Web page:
British department store John Lewis expands web shop to Belgium

British up-market department store chain John Lewis has expanded its internet shop to serving Belgium today. This is just a first step in this country, as the chain has quite some more plans if the introduction proves successful.

 

Expansion to Belgium now, the rest of the EU next autumn

The British, Irish, French, Danish and Swedes are already familiar with John Lewis, and now the Belgium, the Netherlands, Germany, Greece, Italy, Portugal and Spain can enjoy the chain's services – with the US, Canada, Australia, New-Zealand, Norway and most of the remaining EU countries joining the club next autumn.

 

No other currencies or languages accepted - for now

This is just a first step for the British retailer, who plans to expand its empire to the rest of the world step by step. While the current web shop is monolithic and monolingual, the plan includes localisation so that each country will have the web site available in its own language(s). Once that step is complete, the chain hopes to open physical stores in continental Europe too.

 

For the time being however, the website will be uniquely British – it will even not accept payment in euros. “The acceptance of the European currency will be included in the localisation process that also includes the introduction of other languages to our web shop”, said online manager Emma McLaughlin to the Financiële Telegraaf.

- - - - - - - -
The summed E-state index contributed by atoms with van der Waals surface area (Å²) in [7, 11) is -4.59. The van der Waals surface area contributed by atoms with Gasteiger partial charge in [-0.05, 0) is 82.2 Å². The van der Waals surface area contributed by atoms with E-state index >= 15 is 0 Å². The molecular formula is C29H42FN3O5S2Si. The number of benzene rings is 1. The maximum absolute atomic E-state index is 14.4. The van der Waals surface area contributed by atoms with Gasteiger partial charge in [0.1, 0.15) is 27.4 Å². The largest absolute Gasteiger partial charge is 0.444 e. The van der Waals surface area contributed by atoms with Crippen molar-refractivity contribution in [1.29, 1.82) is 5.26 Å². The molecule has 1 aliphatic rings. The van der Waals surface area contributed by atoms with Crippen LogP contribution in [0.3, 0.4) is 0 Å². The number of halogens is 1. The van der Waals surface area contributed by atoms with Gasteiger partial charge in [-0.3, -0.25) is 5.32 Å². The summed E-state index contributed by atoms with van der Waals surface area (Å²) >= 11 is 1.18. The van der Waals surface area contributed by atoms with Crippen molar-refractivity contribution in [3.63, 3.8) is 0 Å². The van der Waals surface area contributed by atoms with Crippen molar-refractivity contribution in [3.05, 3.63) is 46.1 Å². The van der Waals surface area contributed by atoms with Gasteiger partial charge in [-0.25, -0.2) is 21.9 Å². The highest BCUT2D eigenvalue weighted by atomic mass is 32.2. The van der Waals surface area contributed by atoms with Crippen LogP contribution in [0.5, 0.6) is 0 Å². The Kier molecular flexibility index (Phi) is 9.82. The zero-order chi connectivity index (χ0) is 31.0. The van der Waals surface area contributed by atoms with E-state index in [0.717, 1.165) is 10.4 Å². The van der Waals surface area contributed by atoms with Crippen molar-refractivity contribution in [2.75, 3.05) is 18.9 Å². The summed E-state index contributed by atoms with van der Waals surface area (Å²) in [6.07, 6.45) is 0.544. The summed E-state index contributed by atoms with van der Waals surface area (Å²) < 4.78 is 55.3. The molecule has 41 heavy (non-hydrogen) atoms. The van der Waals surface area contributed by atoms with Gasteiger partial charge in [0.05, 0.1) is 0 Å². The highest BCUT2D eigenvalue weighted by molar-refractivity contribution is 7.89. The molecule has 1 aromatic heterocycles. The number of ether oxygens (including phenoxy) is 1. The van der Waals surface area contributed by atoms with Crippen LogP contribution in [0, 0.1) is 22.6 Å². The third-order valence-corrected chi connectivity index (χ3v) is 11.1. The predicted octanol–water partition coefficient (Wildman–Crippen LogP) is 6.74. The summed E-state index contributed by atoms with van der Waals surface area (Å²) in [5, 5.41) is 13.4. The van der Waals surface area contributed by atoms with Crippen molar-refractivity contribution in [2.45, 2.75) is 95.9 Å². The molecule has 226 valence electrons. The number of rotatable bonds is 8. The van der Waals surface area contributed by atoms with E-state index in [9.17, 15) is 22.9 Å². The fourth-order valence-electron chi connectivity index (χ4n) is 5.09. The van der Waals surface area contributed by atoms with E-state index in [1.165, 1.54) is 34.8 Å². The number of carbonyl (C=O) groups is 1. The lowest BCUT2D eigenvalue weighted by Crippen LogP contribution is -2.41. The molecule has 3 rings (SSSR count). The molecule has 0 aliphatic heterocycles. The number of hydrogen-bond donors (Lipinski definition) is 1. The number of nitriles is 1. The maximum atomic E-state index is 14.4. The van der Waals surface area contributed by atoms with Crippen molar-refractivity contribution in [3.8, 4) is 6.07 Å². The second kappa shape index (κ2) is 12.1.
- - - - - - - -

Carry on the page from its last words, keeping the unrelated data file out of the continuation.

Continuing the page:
From Oxford Street to the rest of the world

John Lewis's first store opened in Oxford Street, London in 1864 and since then, the chain has expanded to 37 British stores and one web shop. After Britain, John Lewis now wants to conquer Europe and the rest of the world. The first step is creating a web presence in these countries: “To make a more significant investment, we need to be confident that the demand is worth it”, commercial director Andrea O'Donnell told the Financial Times in February, when the plan still was to expand to the rest of the EU in one go.


Johnlewis.com realised a £567 million (€635 million) turnover in 2010, 38% more than the year before. This year, the group hopes to cross the £700 million threshold (€784 million) and aims at a foreign share of 1 to 5%.

British up-market department store chain John Lewis has expanded its internet shop to serving Belgium today. This is just a first step in this country, as the chain has quite some more plans if the introduction proves successful.

 

Expansion to Belgium now, the rest of the EU next autumn

The British, Irish, French, Danish and Swedes are already familiar with John Lewis, and now the Belgium, the Netherlands, Germany, Greece, Italy, Portugal and Spain can enjoy the chain's services – with the US, Canada, Australia, New-Zealand, Norway and most of the remaining EU countries joining the club next autumn.

 

No other currencies or languages accepted - for now